Analysis
In the general conditionallogistic model by Olson [2], the likelihood ratio (LR) for a relative pair r is written:
where λ_{i} is the relative risk of disease for an individual who shares i alleles IBD with an affected relative, f_{ri} is the prior probability that a pair will share i alleles IBD, and is the estimated probability that a pair will share i alleles IBD conditional on available marker data. The model is parameterized in terms of the logarithms of relative risk, so:
where the δ_{ij} are the parameters associated with the covariate x_{j}, with β_{0} and δ_{0} = 0. We use a oneparameter model so that only one additional parameter is estimated for each included covariate. The asymptotic distribution of the LR statistics (i.e., 4.605 × LOD score) for the oneparameter model is a 50:50 mixture of a chisquare distribution with K df and a chisquare distribution with K + 1 df when there are K covariates in the model and the relative pairs are independent.
The first model in our analysis includes one covariate PS, so:
The second model included two covariates, PS and a SNP, incorporating the SNPs in a gene one by one as an additional covariate, so:
We evaluate the LOD score increases from the first model to the second model (LodDiff) to detect SNPs that differentially account for the linkage signals.
In each replicate, the LodDiff values are calculated for all available SNPs. Then, the mean LodDiff values are calculated for three different groups of SNPs: SNPs in noncausal genes, noncausal SNPs in causal genes, and causal SNPs in causal genes. The distributions of these mean LodDiff values over 200 replicates are compared. Again in each replicate, all SNPs are sorted and divided into 10 equal partitions (deciles) according to their LodDiff values, and the proportion of true causal SNPs within each partition is checked. We report the mean proportion values over 200 replicates.
To conduct familybased association analysis using the residuals obtained from the logistic regression model with Age, Sex, and Smoking as covariates, we use the ASSOC program in SAGE (version 6.1.0). ASSOC performs a likelihoodbased regression unconditional on parental genotype. The analysis model includes a SNP as a fixed effect and a polygenic component as a random effect. To account for the nonnormal distribution of the residuals, we apply the GeorgeElston transformation. The –log(pvalue) is summarized in the same way as the LodDiff value was from 200 replicates.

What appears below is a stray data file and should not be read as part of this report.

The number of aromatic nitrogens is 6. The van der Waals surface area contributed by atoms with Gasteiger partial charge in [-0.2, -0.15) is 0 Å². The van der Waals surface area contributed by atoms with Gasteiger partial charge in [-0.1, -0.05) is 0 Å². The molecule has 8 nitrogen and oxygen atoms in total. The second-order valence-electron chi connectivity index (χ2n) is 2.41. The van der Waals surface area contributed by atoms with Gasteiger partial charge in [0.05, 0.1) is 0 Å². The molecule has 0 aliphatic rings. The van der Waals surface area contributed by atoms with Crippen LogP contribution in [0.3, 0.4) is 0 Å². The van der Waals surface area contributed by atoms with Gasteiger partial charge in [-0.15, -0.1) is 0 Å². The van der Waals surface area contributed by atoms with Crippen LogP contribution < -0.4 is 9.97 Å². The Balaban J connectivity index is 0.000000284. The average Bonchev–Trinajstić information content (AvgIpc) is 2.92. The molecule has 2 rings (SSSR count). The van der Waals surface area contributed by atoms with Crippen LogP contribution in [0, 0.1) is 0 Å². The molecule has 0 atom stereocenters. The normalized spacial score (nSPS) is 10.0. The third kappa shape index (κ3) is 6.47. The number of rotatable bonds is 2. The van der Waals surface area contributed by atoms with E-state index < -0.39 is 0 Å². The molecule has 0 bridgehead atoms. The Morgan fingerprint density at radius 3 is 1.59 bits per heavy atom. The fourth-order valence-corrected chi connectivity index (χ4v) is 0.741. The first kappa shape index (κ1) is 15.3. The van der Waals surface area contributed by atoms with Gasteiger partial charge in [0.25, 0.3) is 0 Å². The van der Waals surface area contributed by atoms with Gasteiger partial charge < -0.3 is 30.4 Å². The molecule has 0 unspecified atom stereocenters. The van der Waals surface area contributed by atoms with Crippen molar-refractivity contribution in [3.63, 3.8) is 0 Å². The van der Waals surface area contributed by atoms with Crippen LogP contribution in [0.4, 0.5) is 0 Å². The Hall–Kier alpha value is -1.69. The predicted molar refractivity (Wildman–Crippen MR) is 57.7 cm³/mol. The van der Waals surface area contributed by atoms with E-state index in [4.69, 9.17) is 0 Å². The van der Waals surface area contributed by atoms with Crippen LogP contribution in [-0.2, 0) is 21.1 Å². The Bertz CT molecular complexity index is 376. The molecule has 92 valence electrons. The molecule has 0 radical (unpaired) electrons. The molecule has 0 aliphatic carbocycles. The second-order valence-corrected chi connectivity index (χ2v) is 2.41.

Results and discussion
In Figure 1 we plot the mean LOD scores from 200 replicates for each SNP for both models. In the first model without a SNP covariate, several genes in chromosomes 4 and 6 were significant (LOD score > 3.0), and the inclusion of an additional SNP covariate increased the LOD score substantially in the second model. In Figure 2 the density plots of observed LR statistics from these mean LOD scores using SNPs in noncausal genes are compared with the theoretical 50:50 mixture of a chisquare distribution with 1 df and a chisquare distribution with 2 df for the first model and with a 50:50 mixture of a chisquare distribution with 2 df and a chisquare distribution with 3 df for the second model.
Figure 1. LOD scores from the model without SNP covariate and the model with SNP covariate. LOD score is plotted against SNP location. The first model without a SNP covariate is plotted in black, and the second model with a SNP covariate is plotted in blue.
Figure 2. Observed LR statistics and theoretical mixture distribution. The density of observed LR statistics from LOD scores using SNPs in noncausal genes is plotted. For the first model without a SNP covariate, the theoretical distribution is a 50:50 mixture of a chisquare distribution with 1 df and a chisquare distribution with 2 df because we have one covariate. For the second model with a SNP covariate, the theoretical distribution is a 50:50 mixture of a chisquare distribution with 2 df and a chisquare distribution with 3 df because we have two covariates. The blue curve is for the observed LR statistics; the black curve is for the theoretical values.